Links related to the weekly posts.
Here are some articles on commitment. We think that you’ll enjoy them and find some useful ideas.
What do we mean by commitment? “The difficulty is that we’re making promises about behaviors and outcomes, but ignoring the process necessary to achieve that goal.”
What Does Commitment Really Mean To You? “Commitments are made outside of time. The question is not so much about whether or not we stay together, no matter what, but about the kind of relationship we are both agreeing to create together.”
Commitment in healthy relationships This is a more academic view of commitment in relationsips. “Commitment may be considered a relationship skill because the abilities necessary to make and keep commitments must be learned, practiced, and refined just like those for effective couple communication (see Wiley 2007 in this issue) or any other relationship skill.”
Committed Relationship – What Does That Really Mean? “Commitment is what you and your significant other have mutually decided it is. And more importantly, it’s supporting and respecting that vision for each other.”
Our approach to this issue is sufficiently unusual that it was difficult to find any links that directly address the topic. However, here are three articles that do talk to sustaining joy within your relationship.
Finding the Deepest Joy in Relationships “As we become more inwardly free from our conditioning and our fears, the love and connection that are possible in relationships tend to flow through us more naturally.”
Finding Real Joy in Relationships “Positive psychology is a relatively new branch within science; rather than studying dysfunction and treating illness, researchers in this area focus on investigating and promoting mental health.”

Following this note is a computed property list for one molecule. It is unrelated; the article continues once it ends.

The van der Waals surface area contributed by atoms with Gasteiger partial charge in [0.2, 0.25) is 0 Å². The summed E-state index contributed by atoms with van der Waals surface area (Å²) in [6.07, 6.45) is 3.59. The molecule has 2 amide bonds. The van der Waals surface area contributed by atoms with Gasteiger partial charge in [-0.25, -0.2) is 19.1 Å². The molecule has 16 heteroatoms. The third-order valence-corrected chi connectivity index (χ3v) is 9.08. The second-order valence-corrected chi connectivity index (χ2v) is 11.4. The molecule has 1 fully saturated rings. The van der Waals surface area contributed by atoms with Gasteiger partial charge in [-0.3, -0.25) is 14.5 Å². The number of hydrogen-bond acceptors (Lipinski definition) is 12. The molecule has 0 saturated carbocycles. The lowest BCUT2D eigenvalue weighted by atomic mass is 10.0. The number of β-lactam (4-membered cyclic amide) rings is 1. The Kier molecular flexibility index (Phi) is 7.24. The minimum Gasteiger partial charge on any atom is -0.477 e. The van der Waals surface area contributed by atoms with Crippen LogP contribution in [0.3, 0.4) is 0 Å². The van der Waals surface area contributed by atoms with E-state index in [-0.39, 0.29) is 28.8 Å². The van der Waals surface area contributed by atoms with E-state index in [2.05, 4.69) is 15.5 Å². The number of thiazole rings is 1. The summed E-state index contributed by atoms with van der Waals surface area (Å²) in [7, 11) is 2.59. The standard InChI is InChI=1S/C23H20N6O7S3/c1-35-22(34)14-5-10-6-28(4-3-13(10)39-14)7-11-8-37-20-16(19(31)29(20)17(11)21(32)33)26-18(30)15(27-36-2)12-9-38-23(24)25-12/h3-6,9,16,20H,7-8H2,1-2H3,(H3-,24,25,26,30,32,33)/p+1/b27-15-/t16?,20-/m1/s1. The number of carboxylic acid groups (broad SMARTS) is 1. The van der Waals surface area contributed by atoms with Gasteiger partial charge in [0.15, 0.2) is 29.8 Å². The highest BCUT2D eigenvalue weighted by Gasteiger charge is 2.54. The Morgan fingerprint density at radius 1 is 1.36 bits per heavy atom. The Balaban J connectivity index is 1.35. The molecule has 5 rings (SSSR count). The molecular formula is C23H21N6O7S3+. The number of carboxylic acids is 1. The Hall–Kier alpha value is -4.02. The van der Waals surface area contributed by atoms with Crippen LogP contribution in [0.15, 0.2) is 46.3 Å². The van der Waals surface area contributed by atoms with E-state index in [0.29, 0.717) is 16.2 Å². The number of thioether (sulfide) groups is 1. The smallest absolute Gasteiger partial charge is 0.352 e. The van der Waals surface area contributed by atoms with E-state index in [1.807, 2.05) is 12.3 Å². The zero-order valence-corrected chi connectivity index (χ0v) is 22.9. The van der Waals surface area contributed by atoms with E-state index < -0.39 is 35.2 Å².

3 Keys to Keeping the Joy in Your Relationship “By making adjustments in our focus, filters and priorities we can literally transform what we bring into a meaningful relationship and what we receive from it.”
Here are some articles on power struggles in relationships and how to avoid or move past them. We may not agree with everything here, but some of the advice is excellent.
“Widen the Lens” to Avoid Power Struggles “In reality, power struggles are created not by differences of opinions, but how we view those differences. By considering a different perspective, we can unlock the power struggle and other options seem to appear as if by magic.”
Understanding Power Struggles In Relationships “when in conversation with another person, especially those within a long-term relationship, people in a very real way join minds. Such a joining explains why people in relationships can ‘finish each others’ sentences,’ or ‘think’ to telephone each other at precisely the same time.”
Diffusing Power Struggles in Marriage “Power struggles are like intentionally hurting your mate. Power struggles are a way of saying: ‘I insist on you agreeing with me. I insist that my point of view is right. I know the correct way to do things, and you must do them my way.'”
Power struggles: Why being right can make everything wrong “To discontinue engaging in a power struggle, you need to move away from the adversarial energy of competition and control (me vs. you, I’m the boss and you’re not, I’m better/smarter than you are) to one of cooperation and camaraderie (We are a team. We can work this out. I cherish you.).”
Here are some writings on little white lies. There are lots of different view on this issue. What do you think? Leave a comment.
White Lies: This cover the types of white lies, the reasons for them, their impact, and how to detect white lies.
10 Ways Little White Lies are Slowly Ruining Your Life: Why little white lies are not that white and not that little.
The truth about little white lies: Why they’re actually more dangerous than you think: Research shows that “all forms of lying—including white lies meant to spare the feelings of others—are associated with poorer-quality relationships.”
Why Those Little White Lies Do More Damage Than You Think: One thing we deceive ourselves about is that we’re lying to protect others’ feelings. That’s not usually true. We often lie because we want another person to love us.